The condensing unit is a familiar temperature control d […]
The condensing unit is a familiar temperature control device in refrigerators, air conditioners, heat pumps and coolers. They move the energy in the form of heat by compressing the gas called "refrigerant" and then pump it through the coil system and use the air around the coil to heat and cool the space. Electronic control, fan, pump and coil management condenser work.
The condenser applies pressure to the gas until it becomes liquid - forcing the energy to be exhausted as heat - and then circulating the cooled liquid through the closed system, which in the closed system absorbs heat when returning to the compressor.
The first condenser converts the "ice box" into a "refrigerator" and obtains the name from the gas used in the condenser at the top of the equipment. The condenser comprises a compressor, a refrigerant, one or more pumps, a fan and a piping system for managing the flow of the refrigerant.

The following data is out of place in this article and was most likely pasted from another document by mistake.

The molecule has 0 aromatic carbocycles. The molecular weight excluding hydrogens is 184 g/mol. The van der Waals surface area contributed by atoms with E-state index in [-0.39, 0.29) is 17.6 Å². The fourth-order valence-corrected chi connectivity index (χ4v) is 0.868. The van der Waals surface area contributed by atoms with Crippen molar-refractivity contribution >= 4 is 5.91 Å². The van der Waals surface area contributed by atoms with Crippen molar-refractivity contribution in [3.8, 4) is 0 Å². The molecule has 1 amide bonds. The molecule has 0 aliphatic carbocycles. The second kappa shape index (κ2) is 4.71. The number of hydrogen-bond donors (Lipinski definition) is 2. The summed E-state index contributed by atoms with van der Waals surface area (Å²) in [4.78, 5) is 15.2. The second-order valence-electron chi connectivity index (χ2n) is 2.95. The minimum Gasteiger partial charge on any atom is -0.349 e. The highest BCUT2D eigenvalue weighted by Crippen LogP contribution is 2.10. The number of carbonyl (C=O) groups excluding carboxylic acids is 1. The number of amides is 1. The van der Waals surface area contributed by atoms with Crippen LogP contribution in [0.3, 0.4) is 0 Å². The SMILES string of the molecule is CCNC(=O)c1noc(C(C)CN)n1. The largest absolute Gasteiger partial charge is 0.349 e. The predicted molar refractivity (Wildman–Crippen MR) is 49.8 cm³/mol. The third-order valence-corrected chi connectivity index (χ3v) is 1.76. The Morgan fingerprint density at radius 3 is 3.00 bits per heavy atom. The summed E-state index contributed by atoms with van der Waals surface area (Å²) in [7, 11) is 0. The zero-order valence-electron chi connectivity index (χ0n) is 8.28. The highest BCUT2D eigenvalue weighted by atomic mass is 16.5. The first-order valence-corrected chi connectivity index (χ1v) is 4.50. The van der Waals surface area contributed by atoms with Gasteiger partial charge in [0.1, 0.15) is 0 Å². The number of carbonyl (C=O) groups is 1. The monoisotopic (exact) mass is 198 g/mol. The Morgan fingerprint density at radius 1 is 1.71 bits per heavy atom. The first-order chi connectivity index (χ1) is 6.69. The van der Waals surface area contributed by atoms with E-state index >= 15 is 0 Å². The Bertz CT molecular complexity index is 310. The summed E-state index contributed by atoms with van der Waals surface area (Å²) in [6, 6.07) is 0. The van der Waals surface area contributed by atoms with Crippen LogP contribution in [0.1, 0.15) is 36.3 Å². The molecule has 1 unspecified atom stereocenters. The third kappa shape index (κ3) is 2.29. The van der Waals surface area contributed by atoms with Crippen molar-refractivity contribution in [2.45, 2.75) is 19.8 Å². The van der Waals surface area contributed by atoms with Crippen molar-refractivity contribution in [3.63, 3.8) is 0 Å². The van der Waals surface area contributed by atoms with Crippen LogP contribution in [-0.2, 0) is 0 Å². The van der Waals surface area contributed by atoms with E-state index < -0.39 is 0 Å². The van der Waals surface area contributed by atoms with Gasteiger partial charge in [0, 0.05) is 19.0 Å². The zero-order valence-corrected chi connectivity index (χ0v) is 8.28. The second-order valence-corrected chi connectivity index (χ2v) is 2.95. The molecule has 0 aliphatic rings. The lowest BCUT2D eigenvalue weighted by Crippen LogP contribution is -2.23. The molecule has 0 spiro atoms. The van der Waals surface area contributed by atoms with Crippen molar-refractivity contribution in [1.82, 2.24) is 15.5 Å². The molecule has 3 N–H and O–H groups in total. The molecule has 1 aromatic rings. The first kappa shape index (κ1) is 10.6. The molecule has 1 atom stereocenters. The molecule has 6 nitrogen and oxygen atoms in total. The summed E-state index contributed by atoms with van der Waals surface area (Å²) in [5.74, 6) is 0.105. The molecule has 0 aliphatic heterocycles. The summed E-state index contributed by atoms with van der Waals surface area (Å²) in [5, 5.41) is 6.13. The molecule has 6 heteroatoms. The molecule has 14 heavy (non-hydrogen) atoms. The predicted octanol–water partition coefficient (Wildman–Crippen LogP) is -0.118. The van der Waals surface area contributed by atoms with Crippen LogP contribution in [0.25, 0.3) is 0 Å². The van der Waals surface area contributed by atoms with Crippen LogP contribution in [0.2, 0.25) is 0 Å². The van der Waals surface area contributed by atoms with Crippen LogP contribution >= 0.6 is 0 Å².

All capacitors are "heat exchangers" that force the air on the metal coil from the condenser to cool "out" or vent on the "return" (warm) side.
The size of the condenser ranges from small units of office fountains to huge machines for air-conditioned buildings that are as large as the Pentagon.
The condenser unit facilitates life and work in areas that have been considered unsuitable for living, and heat pumps provide efficient heating for temperate regions and extend the service life of perishable foods.